Friday, April 20, 2012

Catnip

Catnip is now available in our herb garden. Cut fresh to order. Catnip (Nepata cataria) is a member of the mint family (Labiatae), but it isn't just for cats....

Internal uses: 

The leaves of catnip have traditionally been chewed as a remedy for alleviating toothaches. The inhabitants of Southern Appalachia have used it since the eighteenth century as a remedy for cold. Tea made from catnip has been used to relieve intestinal cramps and gas discomforts. Recent researches show that consumption of teas containing catnip has anti-cholinergic effects. Catnip has been used for relief of insomnia and prevention of nightmares, and has a mild anti-spasmodic effect and is used to treat cramps. The juice from the leaves was used to stimulate menstrual flow. It has been used in the treatment of children’s ailments, such as colicky pain, flatulence and restlessness. The herb has also been used as a cold remedy, for hives, to promote sweating(diaphoretic), and a pain killer(anodyne). (Please refer to an herbal dictionary like for further information on these terms.)Since it promotes relaxation it is also used to lessen migraine headaches.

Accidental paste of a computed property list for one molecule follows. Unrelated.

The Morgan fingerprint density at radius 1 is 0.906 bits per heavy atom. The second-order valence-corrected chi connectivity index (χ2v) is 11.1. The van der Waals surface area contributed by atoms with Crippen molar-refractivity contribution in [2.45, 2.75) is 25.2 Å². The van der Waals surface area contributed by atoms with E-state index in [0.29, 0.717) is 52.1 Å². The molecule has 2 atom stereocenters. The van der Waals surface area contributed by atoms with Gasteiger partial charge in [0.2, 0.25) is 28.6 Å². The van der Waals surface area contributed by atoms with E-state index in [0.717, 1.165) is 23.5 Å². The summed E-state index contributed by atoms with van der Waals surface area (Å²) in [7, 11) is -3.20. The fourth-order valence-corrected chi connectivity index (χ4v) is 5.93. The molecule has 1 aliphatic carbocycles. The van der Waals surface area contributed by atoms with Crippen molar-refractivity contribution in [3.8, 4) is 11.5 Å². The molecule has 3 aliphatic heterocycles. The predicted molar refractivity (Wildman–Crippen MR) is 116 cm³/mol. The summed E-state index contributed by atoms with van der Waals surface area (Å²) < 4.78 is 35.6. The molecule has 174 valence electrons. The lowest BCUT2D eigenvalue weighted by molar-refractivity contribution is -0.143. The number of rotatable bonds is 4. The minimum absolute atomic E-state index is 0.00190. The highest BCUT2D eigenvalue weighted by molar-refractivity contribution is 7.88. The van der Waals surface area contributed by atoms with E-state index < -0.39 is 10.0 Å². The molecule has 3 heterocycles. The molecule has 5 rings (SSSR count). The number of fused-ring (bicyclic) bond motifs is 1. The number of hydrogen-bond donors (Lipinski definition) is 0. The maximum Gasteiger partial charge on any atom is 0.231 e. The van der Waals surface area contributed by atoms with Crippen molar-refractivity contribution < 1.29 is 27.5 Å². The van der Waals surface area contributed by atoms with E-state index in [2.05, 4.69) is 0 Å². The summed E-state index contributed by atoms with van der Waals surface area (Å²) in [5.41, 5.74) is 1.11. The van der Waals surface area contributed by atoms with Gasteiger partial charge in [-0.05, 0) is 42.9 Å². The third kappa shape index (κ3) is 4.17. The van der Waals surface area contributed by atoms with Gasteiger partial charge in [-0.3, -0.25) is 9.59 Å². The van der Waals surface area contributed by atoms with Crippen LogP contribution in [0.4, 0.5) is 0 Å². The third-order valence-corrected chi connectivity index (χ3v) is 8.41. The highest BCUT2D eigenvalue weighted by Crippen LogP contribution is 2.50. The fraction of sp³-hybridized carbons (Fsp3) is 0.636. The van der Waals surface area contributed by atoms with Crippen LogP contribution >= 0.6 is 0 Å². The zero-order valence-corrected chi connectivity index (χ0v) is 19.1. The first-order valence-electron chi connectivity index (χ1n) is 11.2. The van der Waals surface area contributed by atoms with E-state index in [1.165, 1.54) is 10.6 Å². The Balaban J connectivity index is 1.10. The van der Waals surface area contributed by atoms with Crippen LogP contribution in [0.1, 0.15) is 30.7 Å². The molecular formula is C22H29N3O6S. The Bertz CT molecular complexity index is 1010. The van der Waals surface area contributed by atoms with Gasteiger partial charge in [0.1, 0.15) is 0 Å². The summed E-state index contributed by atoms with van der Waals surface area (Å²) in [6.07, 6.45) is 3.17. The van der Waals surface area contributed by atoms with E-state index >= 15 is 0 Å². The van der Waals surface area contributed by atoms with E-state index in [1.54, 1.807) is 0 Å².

External uses: 

Poultices made from catnip have commonly been used for toothaches, though they can be applied to any part of the body. It has been used to reduce swelling associated with soft tissue injuries, like bruises and recent studies have shown it to have antibacterial and antiviral substances. Poulices have been applied to sore breasts of nursing mothers and to the neck for tonsillitis. Thymol extracted from catnip has beneficial antiseptic uses on the skin and in the nasal and pharyngeal passages. Catnip oil repels insects and has even been shown to kill termites. The flowering tops of catnip yield up to 1.0 % volatile oil, 78 % being nepatalactone, the main attractant to cats.

Catnip is easy to grow and use. Research it for yourself and see if you can use catnip in your home.
One of my favorite herbal books. A referral link to Amazon is shown below. There are a lot of herbal books out there. Find books that you feel comfortable with, that list interactions with any pharmaceuticals you might be taking and always use caution when using herbs as medicine.

 *I am not a doctor. It is important that you exercise caution when considering using any herb for medicinal purposes; seek professional advice and do your own research before using them.

3 comments:

Jurmaine Health said...

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Soft Tissue Injury

Silesian Holistic said...

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frugalhsmom said...

Thank you! I wish I had more time to blog :)